I do believe that one band did not turn up (if I had my t-shirt I would know) and there were a late substitute (not sure who) but my t-shirt did name all the bands correctly.

Above : "In the car park of The Griffin over the river. We often used to go here in the morning to get warmed up for the day ahead. This is definately 1983. You can see how popular the pub was. Interesting that fest-goers were welcomed here, rather than being shunned like in lots of other bits of Reading. They even used to put Porta-loos in the pub garden. "

© Ferg Ranson

Couple of things I remember.
Steel Pulse got bottled and the lead singer (foolishly) said “if you throw one more bottle we’re leaving” and duly many bottles were thrown, so they stormed off. The PA announcer then abused the crowd and pointed out that the next band would come on at the appointed time and so we’d have to wait without music until then. I don’t think the crowd cared.

Pallas were with their original singer, who came on for the final number in some kind of HR Geiger-inspired outfit and held up a flare, wonderful ambition or pretention from this part of the prog rock revival of the time.

There was a gang of Hells Angels in the crowd to see Sabbath, they got a bit fed up with the crush at the front and started wailing away with bike chains which temporarily cleared a large area in front of the stage.

Magical moment when Ten Years After declared that they were going to play a song they’d done at Woodstock
Attached a picture of the late great Stevie Ray Vaughn....

David Parry

© David Perry


My name is Jock Parry from Prestatyn North Wales. My friend Alex has just rang me and told me to look at your website at Reading 1983 he was lauging and then put the phone down. Curious at to what it was he was laughing at I TRIPPED over and brought your site up, couldn't believe my eyes at what I saw!!!!

The first picture of the crowd I am sat bottom left with the long black hair facing the camera. The lad sat right in front of me looking to the left is Horis who has now passed away. The lad in front of him, u can just see the top of his head is Alex (he's the one that phoned me), the lad to the right of him in the light blue jacket is Alan Jones, the lad standing up in the foreground with no shirt on is Paul Ley he also has passed away. Behind him on the floor the 2 year old is Christian. Would you happen to have this picture just a few feet more to the left??? as this was our group of about 15. Thank you for putting it on the web site it has brought back fond memories.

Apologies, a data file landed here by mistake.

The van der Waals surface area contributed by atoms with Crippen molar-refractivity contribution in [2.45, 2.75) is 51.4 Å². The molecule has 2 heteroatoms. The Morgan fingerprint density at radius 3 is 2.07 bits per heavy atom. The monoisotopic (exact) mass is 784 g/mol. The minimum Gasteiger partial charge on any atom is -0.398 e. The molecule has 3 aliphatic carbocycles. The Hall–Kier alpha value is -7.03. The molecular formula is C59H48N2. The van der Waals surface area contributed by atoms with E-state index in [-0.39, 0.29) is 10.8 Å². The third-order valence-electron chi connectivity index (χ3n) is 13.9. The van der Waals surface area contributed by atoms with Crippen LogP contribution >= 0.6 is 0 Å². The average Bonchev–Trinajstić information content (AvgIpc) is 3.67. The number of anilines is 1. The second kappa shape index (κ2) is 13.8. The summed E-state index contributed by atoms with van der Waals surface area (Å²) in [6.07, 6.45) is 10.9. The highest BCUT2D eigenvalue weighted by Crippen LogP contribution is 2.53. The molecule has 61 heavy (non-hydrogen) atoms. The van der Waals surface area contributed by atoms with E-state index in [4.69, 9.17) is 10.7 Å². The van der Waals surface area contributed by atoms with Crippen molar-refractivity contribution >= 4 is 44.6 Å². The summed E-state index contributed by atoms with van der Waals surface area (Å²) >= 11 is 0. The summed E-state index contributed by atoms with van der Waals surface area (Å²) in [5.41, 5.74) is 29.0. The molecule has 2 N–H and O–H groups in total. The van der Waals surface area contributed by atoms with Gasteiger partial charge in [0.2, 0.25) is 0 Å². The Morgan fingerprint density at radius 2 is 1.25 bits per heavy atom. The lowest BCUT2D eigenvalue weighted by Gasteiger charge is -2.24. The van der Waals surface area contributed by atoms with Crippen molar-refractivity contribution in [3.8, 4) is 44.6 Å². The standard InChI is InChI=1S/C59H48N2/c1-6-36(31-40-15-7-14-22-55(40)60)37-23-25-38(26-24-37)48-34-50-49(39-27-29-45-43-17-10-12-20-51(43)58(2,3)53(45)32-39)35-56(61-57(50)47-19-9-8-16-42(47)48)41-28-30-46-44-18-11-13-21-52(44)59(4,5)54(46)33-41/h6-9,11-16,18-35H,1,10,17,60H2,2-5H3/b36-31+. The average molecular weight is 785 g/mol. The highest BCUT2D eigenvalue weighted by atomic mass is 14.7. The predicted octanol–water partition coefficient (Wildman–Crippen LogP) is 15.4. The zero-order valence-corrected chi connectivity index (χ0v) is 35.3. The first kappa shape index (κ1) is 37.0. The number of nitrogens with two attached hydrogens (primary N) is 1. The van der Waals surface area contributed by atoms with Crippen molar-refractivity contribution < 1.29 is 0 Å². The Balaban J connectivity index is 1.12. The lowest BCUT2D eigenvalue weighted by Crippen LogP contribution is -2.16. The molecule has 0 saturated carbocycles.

The bands that stood out for me were The Enid, Little Steven, Stevie Ray, Climax, Ten Years After and Thin Lizzy.
All the others were great as well.
Many thanks again

Jock Parry

Outskirts of crowd at Reading rock 1983 © Phil Teague

View of the stage from the campsite . Reading rock 1983 © Phil Teague

Little Steven and his Disciples of Soul © Richard Hay

The view from behind a bottle of coke - The Enid appear yet again at Reading © Phil Teague


Confederate troops in disguise , busy lighting a fire whilst the dude in centre shot does a jig to distract the Union forces © George Soja

Friday - 2pm start


Cornish Reading fans © Dave Mitchell


Auto da fé – a good new band at the time. Nice set, to start things off.

Pendragon – my memory of them is hazy but I recall them to be similar to Marillion (a favourite at the time). Therefore, I thought they were okay.

Solstice – Ah, nice hippy band. A memorable quote was 'let’s make this the most peaceful festival ever'. I am not sure if that comment triggered the bottling sessions! Note : first band to do an encore.
Pallas - Superb set from Euan Lowson et al. A truly great band. If I remember rightly, they set off a flare during their set (deliberately). I just have a vision in my head of this. Maybe I do have photos some where …